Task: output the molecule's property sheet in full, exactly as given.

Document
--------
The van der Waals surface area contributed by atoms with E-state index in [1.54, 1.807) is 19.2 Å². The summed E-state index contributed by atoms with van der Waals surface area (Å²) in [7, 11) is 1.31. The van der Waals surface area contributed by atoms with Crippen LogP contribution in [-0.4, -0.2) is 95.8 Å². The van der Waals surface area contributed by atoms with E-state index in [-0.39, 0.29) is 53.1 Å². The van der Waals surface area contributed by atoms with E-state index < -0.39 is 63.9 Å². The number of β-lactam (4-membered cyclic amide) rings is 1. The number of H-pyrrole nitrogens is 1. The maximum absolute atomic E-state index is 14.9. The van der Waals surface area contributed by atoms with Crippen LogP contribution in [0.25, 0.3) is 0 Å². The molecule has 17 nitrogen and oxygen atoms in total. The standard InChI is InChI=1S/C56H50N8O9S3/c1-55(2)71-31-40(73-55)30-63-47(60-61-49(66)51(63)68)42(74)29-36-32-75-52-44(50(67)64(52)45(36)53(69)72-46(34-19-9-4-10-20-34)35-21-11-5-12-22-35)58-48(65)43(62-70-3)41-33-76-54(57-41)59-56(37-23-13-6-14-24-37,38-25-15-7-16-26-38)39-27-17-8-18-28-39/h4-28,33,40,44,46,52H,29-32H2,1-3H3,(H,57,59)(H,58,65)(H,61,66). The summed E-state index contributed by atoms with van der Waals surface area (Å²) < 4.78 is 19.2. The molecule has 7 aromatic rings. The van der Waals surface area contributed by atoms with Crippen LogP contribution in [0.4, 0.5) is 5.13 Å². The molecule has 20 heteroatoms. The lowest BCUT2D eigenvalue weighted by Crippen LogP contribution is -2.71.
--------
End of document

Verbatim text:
The van der Waals surface area contributed by atoms with E-state index in [1.54, 1.807) is 19.2 Å². The summed E-state index contributed by atoms with van der Waals surface area (Å²) in [7, 11) is 1.31. The van der Waals surface area contributed by atoms with Crippen LogP contribution in [-0.4, -0.2) is 95.8 Å². The van der Waals surface area contributed by atoms with E-state index in [-0.39, 0.29) is 53.1 Å². The van der Waals surface area contributed by atoms with E-state index < -0.39 is 63.9 Å². The number of β-lactam (4-membered cyclic amide) rings is 1. The number of H-pyrrole nitrogens is 1. The maximum absolute atomic E-state index is 14.9. The van der Waals surface area contributed by atoms with Crippen LogP contribution in [0.25, 0.3) is 0 Å². The molecule has 17 nitrogen and oxygen atoms in total. The standard InChI is InChI=1S/C56H50N8O9S3/c1-55(2)71-31-40(73-55)30-63-47(60-61-49(66)51(63)68)42(74)29-36-32-75-52-44(50(67)64(52)45(36)53(69)72-46(34-19-9-4-10-20-34)35-21-11-5-12-22-35)58-48(65)43(62-70-3)41-33-76-54(57-41)59-56(37-23-13-6-14-24-37,38-25-15-7-16-26-38)39-27-17-8-18-28-39/h4-28,33,40,44,46,52H,29-32H2,1-3H3,(H,57,59)(H,58,65)(H,61,66). The summed E-state index contributed by atoms with van der Waals surface area (Å²) < 4.78 is 19.2. The molecule has 7 aromatic rings. The van der Waals surface area contributed by atoms with Crippen LogP contribution in [0.4, 0.5) is 5.13 Å². The molecule has 20 heteroatoms. The lowest BCUT2D eigenvalue weighted by Crippen LogP contribution is -2.71.